'parameters': params


The output will print the summarized text about LLMs:

[{'summary_text': 'Large language models - most successful '
                  'applications of transformer models. They aren’t just for '
                  'teaching AIs human languages, but for understanding '
                  'proteins, writing software code, and much, much more. They '
                  'are used in healthcare, software development and use cases '
                  'in many other fields.'}]

These were some of the examples of using Hugging Face API for common large language models.

Future Implications of LLMs

In recent years, there has been specific interest in large language models (LLMs) like GPT-3, and chatbots like ChatGPT, which can generate natural language text that has very little difference from that written by humans. While LLMs have seen a breakthrough in the field of artificial intelligence (AI), there are concerns about their impact on job markets, communication, and society.

One major concern about LLMs is their potential to disrupt job markets. Large Language Models, with time, will be able to perform tasks by replacing humans like legal documents and drafts, customer support chatbots, writing news blogs, etc. This could lead to job losses for those whose work can be easily automated.

However, it is important to note that LLMs are not a replacement for human workers. They are simply a tool that can help people to be more productive and efficient in their work. While some jobs may be automated, new jobs will also be created as a result of the increased efficiency and productivity enabled by LLMs. For example, businesses may be able to create new products or services that were previously too time-consuming or expensive to develop.

LLMs have the potential to impact society in several ways. For example, LLMs could be used to create personalized education or healthcare plans, leading to better patient and student outcomes. LLMs can be used to help businesses and governments make better decisions by analyzing large amounts of data and generating insights.


Large Language Models (LLMs) have revolutionized the field of natural language processing, allowing for new advancements in text generation and understanding. LLMs can learn from big data, understand its context and entities, and answer user queries. This makes them a great alternative for regular usage in various tasks in several industries. However, there are concerns about the ethical implications and potential biases associated with these models. It is important to approach LLMs with a critical eye and evaluate their impact on society. With careful use and continued development, LLMs have the potential to bring about positive changes in many domains, but we should be aware of their limitations and ethical implications.

Key Takeaways:

  • Large Language Models (LLMs) can understand complex sentences, understand relationships between entities and user intent, and generate new text that is coherent and grammatically correct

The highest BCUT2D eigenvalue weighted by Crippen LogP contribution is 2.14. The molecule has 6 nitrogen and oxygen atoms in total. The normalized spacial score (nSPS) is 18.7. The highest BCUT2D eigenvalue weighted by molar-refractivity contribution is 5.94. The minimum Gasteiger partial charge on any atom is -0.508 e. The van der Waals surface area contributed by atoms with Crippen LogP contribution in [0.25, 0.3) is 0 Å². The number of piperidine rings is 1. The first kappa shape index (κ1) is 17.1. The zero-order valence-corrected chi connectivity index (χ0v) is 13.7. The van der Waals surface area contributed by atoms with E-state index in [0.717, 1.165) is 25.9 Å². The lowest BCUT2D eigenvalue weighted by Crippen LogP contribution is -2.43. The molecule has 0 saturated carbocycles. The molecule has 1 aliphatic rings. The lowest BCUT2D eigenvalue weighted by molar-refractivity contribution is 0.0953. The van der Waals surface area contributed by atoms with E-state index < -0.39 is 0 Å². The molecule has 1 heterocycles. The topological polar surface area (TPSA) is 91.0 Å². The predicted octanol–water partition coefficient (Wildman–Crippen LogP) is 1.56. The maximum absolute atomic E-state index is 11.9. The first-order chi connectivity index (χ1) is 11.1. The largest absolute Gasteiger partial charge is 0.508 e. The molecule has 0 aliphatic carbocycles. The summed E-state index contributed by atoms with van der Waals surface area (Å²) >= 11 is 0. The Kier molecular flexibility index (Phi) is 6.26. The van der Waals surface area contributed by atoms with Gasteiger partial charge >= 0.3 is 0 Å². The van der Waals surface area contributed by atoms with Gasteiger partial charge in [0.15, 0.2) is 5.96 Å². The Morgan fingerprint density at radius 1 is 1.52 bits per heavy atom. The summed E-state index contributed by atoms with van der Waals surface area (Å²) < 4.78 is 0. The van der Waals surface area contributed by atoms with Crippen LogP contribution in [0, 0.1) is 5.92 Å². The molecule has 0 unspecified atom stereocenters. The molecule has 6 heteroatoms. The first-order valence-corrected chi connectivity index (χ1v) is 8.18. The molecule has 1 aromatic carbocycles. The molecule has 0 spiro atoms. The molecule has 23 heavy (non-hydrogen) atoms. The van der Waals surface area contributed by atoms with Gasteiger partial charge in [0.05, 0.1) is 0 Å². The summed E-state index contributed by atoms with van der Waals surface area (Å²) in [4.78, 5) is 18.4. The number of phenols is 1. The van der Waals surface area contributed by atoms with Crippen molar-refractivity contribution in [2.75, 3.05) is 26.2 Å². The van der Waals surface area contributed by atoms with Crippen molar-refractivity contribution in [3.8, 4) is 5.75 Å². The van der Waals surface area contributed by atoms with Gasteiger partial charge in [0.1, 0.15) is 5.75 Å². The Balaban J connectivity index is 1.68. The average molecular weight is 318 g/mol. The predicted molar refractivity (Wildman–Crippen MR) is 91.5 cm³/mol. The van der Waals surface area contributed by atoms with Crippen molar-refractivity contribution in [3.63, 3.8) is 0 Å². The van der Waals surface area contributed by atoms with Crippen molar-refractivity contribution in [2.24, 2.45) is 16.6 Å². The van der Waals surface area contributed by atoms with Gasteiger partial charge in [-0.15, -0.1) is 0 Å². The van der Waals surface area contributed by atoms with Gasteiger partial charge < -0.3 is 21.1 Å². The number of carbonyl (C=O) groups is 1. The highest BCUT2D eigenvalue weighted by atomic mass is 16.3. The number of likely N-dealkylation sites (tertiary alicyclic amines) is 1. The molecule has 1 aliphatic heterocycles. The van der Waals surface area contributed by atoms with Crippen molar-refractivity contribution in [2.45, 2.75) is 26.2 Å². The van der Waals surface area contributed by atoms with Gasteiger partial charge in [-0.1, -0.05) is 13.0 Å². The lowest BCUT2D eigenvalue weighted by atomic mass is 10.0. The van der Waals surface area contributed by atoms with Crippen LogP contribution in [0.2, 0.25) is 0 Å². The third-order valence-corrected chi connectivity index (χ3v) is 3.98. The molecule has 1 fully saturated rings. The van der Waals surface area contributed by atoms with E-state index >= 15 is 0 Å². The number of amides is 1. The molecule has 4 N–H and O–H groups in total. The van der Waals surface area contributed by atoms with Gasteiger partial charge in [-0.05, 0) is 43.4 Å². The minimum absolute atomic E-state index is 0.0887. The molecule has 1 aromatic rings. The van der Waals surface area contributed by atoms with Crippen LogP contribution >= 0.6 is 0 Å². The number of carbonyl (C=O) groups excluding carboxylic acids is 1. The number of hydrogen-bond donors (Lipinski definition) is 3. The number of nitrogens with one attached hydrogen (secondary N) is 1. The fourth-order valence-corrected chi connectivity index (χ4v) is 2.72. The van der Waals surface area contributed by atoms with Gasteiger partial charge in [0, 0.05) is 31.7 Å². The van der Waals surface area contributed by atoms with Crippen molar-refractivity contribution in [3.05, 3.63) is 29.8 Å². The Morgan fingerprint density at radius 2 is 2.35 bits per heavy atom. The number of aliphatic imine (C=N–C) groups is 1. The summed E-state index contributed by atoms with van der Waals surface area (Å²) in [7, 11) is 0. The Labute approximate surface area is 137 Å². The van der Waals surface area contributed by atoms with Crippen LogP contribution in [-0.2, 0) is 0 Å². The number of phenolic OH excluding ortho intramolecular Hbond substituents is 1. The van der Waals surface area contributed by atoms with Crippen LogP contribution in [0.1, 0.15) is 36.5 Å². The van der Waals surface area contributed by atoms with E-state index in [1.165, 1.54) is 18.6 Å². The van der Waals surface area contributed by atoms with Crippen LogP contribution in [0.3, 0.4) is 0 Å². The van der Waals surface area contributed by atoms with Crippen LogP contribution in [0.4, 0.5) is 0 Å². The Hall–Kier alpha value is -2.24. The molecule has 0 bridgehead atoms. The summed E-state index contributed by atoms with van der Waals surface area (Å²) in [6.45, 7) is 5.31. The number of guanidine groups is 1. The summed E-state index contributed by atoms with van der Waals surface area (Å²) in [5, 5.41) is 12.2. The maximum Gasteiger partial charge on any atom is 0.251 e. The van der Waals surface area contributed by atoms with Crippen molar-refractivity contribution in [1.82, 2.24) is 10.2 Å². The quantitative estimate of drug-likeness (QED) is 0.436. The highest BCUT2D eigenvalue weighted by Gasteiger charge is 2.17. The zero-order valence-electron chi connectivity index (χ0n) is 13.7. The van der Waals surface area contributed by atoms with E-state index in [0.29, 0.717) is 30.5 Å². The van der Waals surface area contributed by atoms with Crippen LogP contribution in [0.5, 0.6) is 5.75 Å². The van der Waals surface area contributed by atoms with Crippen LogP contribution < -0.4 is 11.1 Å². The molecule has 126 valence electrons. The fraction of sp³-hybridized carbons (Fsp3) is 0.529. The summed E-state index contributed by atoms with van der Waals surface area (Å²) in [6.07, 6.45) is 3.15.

• The article explores the architecture of some LLMs, including embedding, feedforward, recurrent, and attention layers.
  • The article discusses some of the popular LLMs like BERT, BERT, Bloom, and GPT3 and the availability of open-source LLMs.
  • Hugging Face APIs can be helpful for users to generate text using LLMs like Bart-large-CNN, Roberta, Bloom, and Bart-large-CNN.
  • LLMs are expected to revolutionize certain domains in the job market, communication, and society in the future.

Frequently Asked Questions

Q1. What are the top large language models?

A. The top large language models include GPT-3, GPT-2, BERT, T5, and RoBERTa. These models are capable of generating highly realistic and coherent text and performing various natural language processing tasks, such as language translation, text summarization, and question-answering.

Q2. Why use large language models?

A. Large language models are used because they can generate human-like text, perform a wide range of natural language processing tasks, and have the potential to revolutionize many industries. They can improve the accuracy of language translation, help with content creation, improve search engine results, and enhance virtual assistants’ capabilities. Large language models are also valuable for scientific research, such as analyzing large volumes of text data in fields such as medicine, sociology, and linguistics.

Q3. What are LLMs in AI?

A. LLMs in AI refer to Language Models in Artificial Intelligence, which are models designed to understand and generate human-like text using natural language processing techniques.

Q4. What are LLMs in NLP?

A. LLMs in NLP stand for Language Models in Natural Language Processing. These models support language-related tasks, such as text classification, sentiment analysis, and machine translation.

Q5. What is the full form of LLM model?

A. The full form of LLM model is “Large Language Model.” These models are trained on vast amounts of text data and can generate coherent and contextually relevant text.

Q6. What is the difference between NLP and LLM?

A. NLP (Natural Language Processing) is a field of AI focused on understanding and processing human language. LLMs, on the other hand, are specific models used within NLP that excel at language-related tasks, thanks to their large size and ability to generate text.